[Baypiggies] A talk so completely applicable to Python
janssen at parc.com
Thu Mar 28 22:21:37 CET 2013
David Lawrence <david at bitcasa.com> wrote:
> No, it's mostly a comparison of civil engineering to software engineering.
> I don't remember the industrial revolution mentioned even once.
> On Thu, Mar 28, 2013 at 7:55 AM, Ian Zimmerman <itz at buug.org> wrote:
> > I haven't watched; just guessing, is the comparison to the industrial
> > revolution period?
Gist: as engineering proceeds from more concrete objects (bridges, as
with civil engineering) to more abstract objects (by abstract I think he
means "harder to see with the naked eye", as he alleges electrical
engineers build "more abstract" objects than civil engineers), the cost
structure changes as well, from dominated by labor and materials and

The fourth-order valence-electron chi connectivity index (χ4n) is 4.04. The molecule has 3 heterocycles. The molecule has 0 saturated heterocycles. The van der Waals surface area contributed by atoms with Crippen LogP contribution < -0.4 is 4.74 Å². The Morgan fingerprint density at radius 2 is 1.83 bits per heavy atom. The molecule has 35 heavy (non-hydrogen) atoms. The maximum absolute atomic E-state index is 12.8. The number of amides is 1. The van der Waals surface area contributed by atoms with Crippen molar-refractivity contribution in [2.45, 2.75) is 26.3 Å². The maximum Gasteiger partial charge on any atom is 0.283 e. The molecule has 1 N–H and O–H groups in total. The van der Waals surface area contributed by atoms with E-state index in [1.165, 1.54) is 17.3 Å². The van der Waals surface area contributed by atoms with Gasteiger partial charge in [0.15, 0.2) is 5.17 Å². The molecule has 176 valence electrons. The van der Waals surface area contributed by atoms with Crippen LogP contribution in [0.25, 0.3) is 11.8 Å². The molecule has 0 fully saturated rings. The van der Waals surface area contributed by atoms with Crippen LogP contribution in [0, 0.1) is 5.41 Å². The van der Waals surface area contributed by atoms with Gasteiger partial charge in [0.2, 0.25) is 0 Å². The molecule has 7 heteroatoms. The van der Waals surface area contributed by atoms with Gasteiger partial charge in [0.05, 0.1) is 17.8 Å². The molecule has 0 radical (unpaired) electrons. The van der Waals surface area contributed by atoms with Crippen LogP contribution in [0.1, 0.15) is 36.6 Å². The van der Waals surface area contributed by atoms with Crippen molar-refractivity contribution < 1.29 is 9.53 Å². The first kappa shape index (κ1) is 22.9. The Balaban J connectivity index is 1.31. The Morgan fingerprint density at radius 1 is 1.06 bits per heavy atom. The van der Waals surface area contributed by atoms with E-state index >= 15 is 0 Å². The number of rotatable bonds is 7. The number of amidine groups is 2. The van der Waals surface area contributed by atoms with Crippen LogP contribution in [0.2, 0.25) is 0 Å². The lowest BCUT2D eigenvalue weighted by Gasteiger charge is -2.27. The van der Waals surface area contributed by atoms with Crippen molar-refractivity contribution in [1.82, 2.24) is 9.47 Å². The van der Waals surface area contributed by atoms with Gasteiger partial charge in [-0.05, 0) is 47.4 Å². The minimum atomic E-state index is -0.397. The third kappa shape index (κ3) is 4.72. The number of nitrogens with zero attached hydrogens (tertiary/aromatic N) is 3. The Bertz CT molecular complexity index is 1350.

time (as with bridges), to dominated by the design process itself. Thus
the "most abstract" branch of engineering, software design, is all about
the design; the actual manufacture is done with automated systems
(compilers) that cost almost nothing to execute. This shift in the cost
structure means that different techniques (such as prototyping plus
testing) is more appropriate for the more abstract branches of
engineering. This is why software designers don't use the same methods
that bridge designers use.
I think the best part of the talk is where he recommends two books:
ENGINEERING AND THE MINDS EYE, by Eugene Ferguson
WHAT ENGINEERS KNOW AND HOW THEY KNOW IT: ANALYTICAL STUDIES FROM
AERONAUTICAL HISTORY, by Walter Vincenti.
I'd personally add Henry Petroski's book to this list, INVENTION BY
DESIGN; HOW ENGINEERS GET FROM THOUGHT TO THING.
More information about the Baypiggies